Although the Auryn Quartet has been together for two decades, this release has provided my first exposure to the group. I trust it will not be my last. In every way these are distinguished readings. Recorded in 2002 and 2004, those of Nos. 14 and 16 are here, I believe, making their first appearance; those of No. 13 and the Grosse Fuga (the latter featured as the original finale—the later one following on a succeeding track) having been previously issued (Tacet 38). This release is tagged, "Volume 4 of 4," which evidently implies that the Auryn will be recording a cycle of Beethoven’s quartets. If this set is any indication, it should be a traversal that will hold its own with the best. Everything here commands one’s attention. Sonically, this is as realistic a reproduction of a string quartet as I have ever encountered. Closely miked, the resulting perspective puts the group smack in one’s listening room, with each musician clearly positioned. Yet no extraneous breathing is audible. Moreover, the dynamic range is uncommonly wide, impact in the loudest passages being especially forceful, the hush of the softest ones uncommonly clear, even when they are hardly more than a whisper.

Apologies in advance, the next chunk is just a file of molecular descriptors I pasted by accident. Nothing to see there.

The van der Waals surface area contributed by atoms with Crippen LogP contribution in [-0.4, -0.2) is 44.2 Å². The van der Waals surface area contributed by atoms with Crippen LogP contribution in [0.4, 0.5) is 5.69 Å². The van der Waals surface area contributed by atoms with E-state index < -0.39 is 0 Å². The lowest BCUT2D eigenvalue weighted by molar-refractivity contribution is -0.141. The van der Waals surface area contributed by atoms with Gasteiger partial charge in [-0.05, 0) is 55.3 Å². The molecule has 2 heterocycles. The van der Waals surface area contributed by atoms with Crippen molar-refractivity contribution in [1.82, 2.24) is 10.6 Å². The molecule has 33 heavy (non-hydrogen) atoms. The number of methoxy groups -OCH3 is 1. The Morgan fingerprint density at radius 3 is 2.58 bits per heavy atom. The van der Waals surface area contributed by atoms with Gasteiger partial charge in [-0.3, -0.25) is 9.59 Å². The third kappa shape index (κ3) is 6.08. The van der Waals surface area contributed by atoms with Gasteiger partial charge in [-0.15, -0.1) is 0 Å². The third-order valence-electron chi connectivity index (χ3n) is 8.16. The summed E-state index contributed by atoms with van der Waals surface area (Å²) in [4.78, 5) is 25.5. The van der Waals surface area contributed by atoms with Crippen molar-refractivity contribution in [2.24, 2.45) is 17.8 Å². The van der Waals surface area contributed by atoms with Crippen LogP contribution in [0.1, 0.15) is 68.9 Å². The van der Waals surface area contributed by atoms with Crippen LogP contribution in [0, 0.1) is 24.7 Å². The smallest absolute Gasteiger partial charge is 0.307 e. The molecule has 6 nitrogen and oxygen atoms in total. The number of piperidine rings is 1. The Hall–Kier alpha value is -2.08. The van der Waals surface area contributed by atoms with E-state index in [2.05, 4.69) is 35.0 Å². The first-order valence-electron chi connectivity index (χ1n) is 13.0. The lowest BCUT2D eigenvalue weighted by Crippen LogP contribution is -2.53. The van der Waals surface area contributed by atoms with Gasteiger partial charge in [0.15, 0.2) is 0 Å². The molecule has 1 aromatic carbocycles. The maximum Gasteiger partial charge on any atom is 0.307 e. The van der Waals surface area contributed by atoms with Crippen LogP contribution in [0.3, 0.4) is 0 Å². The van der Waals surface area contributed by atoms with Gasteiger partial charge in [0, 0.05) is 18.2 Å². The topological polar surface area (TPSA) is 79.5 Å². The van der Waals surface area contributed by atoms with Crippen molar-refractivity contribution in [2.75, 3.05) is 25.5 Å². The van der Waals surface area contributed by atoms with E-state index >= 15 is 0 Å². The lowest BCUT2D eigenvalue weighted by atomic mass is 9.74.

Of course, this would all be for naught were the performances not so compelling. In the main, the Auryn’s pacing is middle of the road, sometimes a bit broader, other times a bit faster than that of other accounts by the Emerson, Talich, Cleveland, Vermeer, and Tokyo Quartets. But pacing is not the key issue here. The Auryn’s tempos always seem just, in good measure because of the group’s exceptionally clean playing, even in the most rapidly articulated passages. Then too, internal balances are carefully adjusted so that in sustained chords, for example, one can distinguish each voice. This is most welcome in the Grosse Fuga, where the clarity of polyphonic texture underscores how, in an almost spooky way, the music seems to foreshadow Bartók. Even when, on occasion, a tempo is somewhat unorthodox—the comparative fleetness of the fourth movement of No. 13 and breadth of the fourth movement of No. 14—the Auryn’s pacing sounds right. And nothing is ever pushed too hard, the finale of No. 14, for example, gaining impact by being a bit broader than in the admirable accounts of the Emerson and Tokyo Quartets. And although I prefer the Emerson’s somewhat fleeter account of the slow movement of No. 16, the greater breadth of Auryn’s certainly has merit. Indeed, in the Cavatina of No. 13, many may prefer the Auryn’s breadth to the faster pace of the Emersons. Especially impressive is the conversational clarity of the four voices in the opening fugue of No. 14. Exposition repeats are observed in the first movement of No. 13 and the finale of No. 16. Certainly for those who collect multiple versions of this repertoire or are plunging into it for the first time, this is a release well worth considering.
Mortimer H. Frank

<< back